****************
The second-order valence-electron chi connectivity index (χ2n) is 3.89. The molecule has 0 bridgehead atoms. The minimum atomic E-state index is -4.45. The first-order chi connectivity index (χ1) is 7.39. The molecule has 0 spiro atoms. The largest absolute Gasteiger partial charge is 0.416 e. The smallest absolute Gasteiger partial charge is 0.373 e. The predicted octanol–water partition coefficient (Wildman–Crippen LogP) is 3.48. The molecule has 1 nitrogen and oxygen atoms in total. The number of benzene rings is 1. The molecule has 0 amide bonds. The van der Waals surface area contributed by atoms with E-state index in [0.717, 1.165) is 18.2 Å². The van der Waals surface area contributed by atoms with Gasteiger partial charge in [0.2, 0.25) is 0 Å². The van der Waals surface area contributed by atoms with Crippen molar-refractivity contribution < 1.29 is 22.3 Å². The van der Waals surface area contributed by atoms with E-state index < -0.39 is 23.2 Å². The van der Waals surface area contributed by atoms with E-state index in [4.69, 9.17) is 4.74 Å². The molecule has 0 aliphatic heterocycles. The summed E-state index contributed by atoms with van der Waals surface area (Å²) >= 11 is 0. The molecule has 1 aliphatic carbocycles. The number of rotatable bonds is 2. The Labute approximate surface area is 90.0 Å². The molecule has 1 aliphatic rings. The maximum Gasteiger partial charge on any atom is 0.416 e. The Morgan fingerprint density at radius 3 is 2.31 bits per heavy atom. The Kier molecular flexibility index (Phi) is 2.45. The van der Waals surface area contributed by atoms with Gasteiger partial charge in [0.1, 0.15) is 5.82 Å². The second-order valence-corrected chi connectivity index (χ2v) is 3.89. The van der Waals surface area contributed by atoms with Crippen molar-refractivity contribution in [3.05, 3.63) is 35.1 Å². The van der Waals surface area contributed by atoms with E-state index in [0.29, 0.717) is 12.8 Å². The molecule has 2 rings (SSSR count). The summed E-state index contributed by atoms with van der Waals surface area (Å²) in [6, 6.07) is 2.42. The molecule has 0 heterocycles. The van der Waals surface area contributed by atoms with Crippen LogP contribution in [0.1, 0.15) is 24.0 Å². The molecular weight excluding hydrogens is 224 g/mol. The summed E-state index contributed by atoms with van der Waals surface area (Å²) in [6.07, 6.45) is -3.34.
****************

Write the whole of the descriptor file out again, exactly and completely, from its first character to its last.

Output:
The second-order valence-electron chi connectivity index (χ2n) is 3.89. The molecule has 0 bridgehead atoms. The minimum atomic E-state index is -4.45. The first-order chi connectivity index (χ1) is 7.39. The molecule has 0 spiro atoms. The largest absolute Gasteiger partial charge is 0.416 e. The smallest absolute Gasteiger partial charge is 0.373 e. The predicted octanol–water partition coefficient (Wildman–Crippen LogP) is 3.48. The molecule has 1 nitrogen and oxygen atoms in total. The number of benzene rings is 1. The molecule has 0 amide bonds. The van der Waals surface area contributed by atoms with E-state index in [0.717, 1.165) is 18.2 Å². The van der Waals surface area contributed by atoms with Gasteiger partial charge in [0.2, 0.25) is 0 Å². The van der Waals surface area contributed by atoms with Crippen molar-refractivity contribution < 1.29 is 22.3 Å². The van der Waals surface area contributed by atoms with E-state index < -0.39 is 23.2 Å². The van der Waals surface area contributed by atoms with E-state index in [4.69, 9.17) is 4.74 Å². The molecule has 0 aliphatic heterocycles. The summed E-state index contributed by atoms with van der Waals surface area (Å²) >= 11 is 0. The molecule has 1 aliphatic carbocycles. The number of rotatable bonds is 2. The Labute approximate surface area is 90.0 Å². The molecule has 1 aliphatic rings. The maximum Gasteiger partial charge on any atom is 0.416 e. The Morgan fingerprint density at radius 3 is 2.31 bits per heavy atom. The Kier molecular flexibility index (Phi) is 2.45. The van der Waals surface area contributed by atoms with Gasteiger partial charge in [0.1, 0.15) is 5.82 Å². The second-order valence-corrected chi connectivity index (χ2v) is 3.89. The van der Waals surface area contributed by atoms with Crippen molar-refractivity contribution in [3.05, 3.63) is 35.1 Å². The van der Waals surface area contributed by atoms with E-state index in [0.29, 0.717) is 12.8 Å². The molecule has 2 rings (SSSR count). The summed E-state index contributed by atoms with van der Waals surface area (Å²) in [6, 6.07) is 2.42. The molecule has 0 heterocycles. The van der Waals surface area contributed by atoms with Crippen LogP contribution in [0.1, 0.15) is 24.0 Å². The molecular weight excluding hydrogens is 224 g/mol. The summed E-state index contributed by atoms with van der Waals surface area (Å²) in [6.07, 6.45) is -3.34.